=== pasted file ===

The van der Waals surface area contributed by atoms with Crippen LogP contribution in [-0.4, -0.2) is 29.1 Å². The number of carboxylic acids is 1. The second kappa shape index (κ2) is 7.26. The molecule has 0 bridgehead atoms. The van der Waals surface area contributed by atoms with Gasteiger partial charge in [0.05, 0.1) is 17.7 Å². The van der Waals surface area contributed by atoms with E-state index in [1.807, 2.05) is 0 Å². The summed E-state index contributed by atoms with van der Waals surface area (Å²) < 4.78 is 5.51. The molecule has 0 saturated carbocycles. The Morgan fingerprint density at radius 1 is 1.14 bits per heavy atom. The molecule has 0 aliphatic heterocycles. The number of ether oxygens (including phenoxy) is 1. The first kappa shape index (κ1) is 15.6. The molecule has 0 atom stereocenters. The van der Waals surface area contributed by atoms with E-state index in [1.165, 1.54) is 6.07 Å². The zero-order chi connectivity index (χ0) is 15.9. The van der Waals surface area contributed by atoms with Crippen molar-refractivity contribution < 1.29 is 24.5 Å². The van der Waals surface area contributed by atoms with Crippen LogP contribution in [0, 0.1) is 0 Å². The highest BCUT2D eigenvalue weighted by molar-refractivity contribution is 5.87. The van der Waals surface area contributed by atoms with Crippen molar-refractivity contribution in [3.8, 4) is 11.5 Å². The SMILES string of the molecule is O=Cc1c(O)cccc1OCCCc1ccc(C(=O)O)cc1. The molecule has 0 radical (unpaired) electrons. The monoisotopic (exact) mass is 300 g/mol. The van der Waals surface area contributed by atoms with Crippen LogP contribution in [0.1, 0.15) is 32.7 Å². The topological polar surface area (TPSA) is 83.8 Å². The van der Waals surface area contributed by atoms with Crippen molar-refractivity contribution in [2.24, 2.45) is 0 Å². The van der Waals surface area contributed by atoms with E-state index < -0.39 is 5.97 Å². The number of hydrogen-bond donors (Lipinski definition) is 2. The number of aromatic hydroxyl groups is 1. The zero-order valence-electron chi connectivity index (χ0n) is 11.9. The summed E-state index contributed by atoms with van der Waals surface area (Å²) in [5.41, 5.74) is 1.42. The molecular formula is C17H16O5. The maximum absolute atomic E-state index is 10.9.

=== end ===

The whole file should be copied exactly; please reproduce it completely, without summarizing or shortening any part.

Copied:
The van der Waals surface area contributed by atoms with Crippen LogP contribution in [-0.4, -0.2) is 29.1 Å². The number of carboxylic acids is 1. The second kappa shape index (κ2) is 7.26. The molecule has 0 bridgehead atoms. The van der Waals surface area contributed by atoms with Gasteiger partial charge in [0.05, 0.1) is 17.7 Å². The van der Waals surface area contributed by atoms with E-state index in [1.807, 2.05) is 0 Å². The summed E-state index contributed by atoms with van der Waals surface area (Å²) < 4.78 is 5.51. The molecule has 0 saturated carbocycles. The Morgan fingerprint density at radius 1 is 1.14 bits per heavy atom. The molecule has 0 aliphatic heterocycles. The number of ether oxygens (including phenoxy) is 1. The first kappa shape index (κ1) is 15.6. The molecule has 0 atom stereocenters. The van der Waals surface area contributed by atoms with E-state index in [1.165, 1.54) is 6.07 Å². The zero-order chi connectivity index (χ0) is 15.9. The van der Waals surface area contributed by atoms with Crippen molar-refractivity contribution < 1.29 is 24.5 Å². The van der Waals surface area contributed by atoms with Crippen LogP contribution in [0, 0.1) is 0 Å². The highest BCUT2D eigenvalue weighted by molar-refractivity contribution is 5.87. The van der Waals surface area contributed by atoms with Crippen molar-refractivity contribution in [3.8, 4) is 11.5 Å². The SMILES string of the molecule is O=Cc1c(O)cccc1OCCCc1ccc(C(=O)O)cc1. The molecule has 0 radical (unpaired) electrons. The monoisotopic (exact) mass is 300 g/mol. The van der Waals surface area contributed by atoms with Crippen LogP contribution in [0.1, 0.15) is 32.7 Å². The topological polar surface area (TPSA) is 83.8 Å². The van der Waals surface area contributed by atoms with Crippen molar-refractivity contribution in [2.24, 2.45) is 0 Å². The van der Waals surface area contributed by atoms with E-state index < -0.39 is 5.97 Å². The number of hydrogen-bond donors (Lipinski definition) is 2. The number of aromatic hydroxyl groups is 1. The zero-order valence-electron chi connectivity index (χ0n) is 11.9. The summed E-state index contributed by atoms with van der Waals surface area (Å²) in [5.41, 5.74) is 1.42. The molecular formula is C17H16O5. The maximum absolute atomic E-state index is 10.9.